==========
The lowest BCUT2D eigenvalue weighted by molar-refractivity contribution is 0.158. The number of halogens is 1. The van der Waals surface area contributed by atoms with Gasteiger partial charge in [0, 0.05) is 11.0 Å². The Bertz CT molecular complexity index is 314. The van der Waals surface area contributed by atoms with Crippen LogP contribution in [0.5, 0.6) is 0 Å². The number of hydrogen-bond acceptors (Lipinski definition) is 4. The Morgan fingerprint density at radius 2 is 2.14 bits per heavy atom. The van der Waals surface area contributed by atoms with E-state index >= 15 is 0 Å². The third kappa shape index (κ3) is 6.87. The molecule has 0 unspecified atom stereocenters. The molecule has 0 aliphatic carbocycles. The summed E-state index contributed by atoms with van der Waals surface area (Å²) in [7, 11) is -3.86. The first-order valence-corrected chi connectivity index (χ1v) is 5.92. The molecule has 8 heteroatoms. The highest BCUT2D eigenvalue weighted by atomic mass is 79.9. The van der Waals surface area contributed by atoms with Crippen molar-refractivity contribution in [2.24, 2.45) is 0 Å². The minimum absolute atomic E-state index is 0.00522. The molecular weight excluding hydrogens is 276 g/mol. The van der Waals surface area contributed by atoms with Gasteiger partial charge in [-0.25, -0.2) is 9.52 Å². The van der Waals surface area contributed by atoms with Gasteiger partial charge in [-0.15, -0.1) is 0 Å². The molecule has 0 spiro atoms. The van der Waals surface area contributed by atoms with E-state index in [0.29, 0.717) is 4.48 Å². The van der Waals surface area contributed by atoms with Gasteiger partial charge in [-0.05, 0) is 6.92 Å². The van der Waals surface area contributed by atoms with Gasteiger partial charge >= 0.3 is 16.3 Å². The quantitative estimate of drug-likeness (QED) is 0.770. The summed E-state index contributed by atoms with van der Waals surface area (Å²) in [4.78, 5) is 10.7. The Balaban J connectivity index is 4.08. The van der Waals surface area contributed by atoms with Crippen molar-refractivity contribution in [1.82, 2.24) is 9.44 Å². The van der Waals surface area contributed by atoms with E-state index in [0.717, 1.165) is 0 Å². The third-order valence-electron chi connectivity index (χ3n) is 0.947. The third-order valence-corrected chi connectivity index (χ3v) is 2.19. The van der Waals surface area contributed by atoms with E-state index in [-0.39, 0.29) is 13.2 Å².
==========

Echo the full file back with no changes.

The lowest BCUT2D eigenvalue weighted by molar-refractivity contribution is 0.158. The number of halogens is 1. The van der Waals surface area contributed by atoms with Gasteiger partial charge in [0, 0.05) is 11.0 Å². The Bertz CT molecular complexity index is 314. The van der Waals surface area contributed by atoms with Crippen LogP contribution in [0.5, 0.6) is 0 Å². The number of hydrogen-bond acceptors (Lipinski definition) is 4. The Morgan fingerprint density at radius 2 is 2.14 bits per heavy atom. The van der Waals surface area contributed by atoms with E-state index >= 15 is 0 Å². The third kappa shape index (κ3) is 6.87. The molecule has 0 unspecified atom stereocenters. The molecule has 0 aliphatic carbocycles. The summed E-state index contributed by atoms with van der Waals surface area (Å²) in [7, 11) is -3.86. The first-order valence-corrected chi connectivity index (χ1v) is 5.92. The molecule has 8 heteroatoms. The highest BCUT2D eigenvalue weighted by atomic mass is 79.9. The van der Waals surface area contributed by atoms with Crippen molar-refractivity contribution in [2.24, 2.45) is 0 Å². The minimum absolute atomic E-state index is 0.00522. The molecular weight excluding hydrogens is 276 g/mol. The van der Waals surface area contributed by atoms with Gasteiger partial charge in [-0.25, -0.2) is 9.52 Å². The van der Waals surface area contributed by atoms with Gasteiger partial charge in [-0.15, -0.1) is 0 Å². The molecule has 0 spiro atoms. The van der Waals surface area contributed by atoms with E-state index in [0.29, 0.717) is 4.48 Å². The van der Waals surface area contributed by atoms with Gasteiger partial charge in [-0.05, 0) is 6.92 Å². The van der Waals surface area contributed by atoms with Gasteiger partial charge >= 0.3 is 16.3 Å². The quantitative estimate of drug-likeness (QED) is 0.770. The summed E-state index contributed by atoms with van der Waals surface area (Å²) in [4.78, 5) is 10.7. The Balaban J connectivity index is 4.08. The van der Waals surface area contributed by atoms with Crippen molar-refractivity contribution in [1.82, 2.24) is 9.44 Å². The van der Waals surface area contributed by atoms with E-state index in [0.717, 1.165) is 0 Å². The third-order valence-electron chi connectivity index (χ3n) is 0.947. The third-order valence-corrected chi connectivity index (χ3v) is 2.19. The van der Waals surface area contributed by atoms with E-state index in [-0.39, 0.29) is 13.2 Å².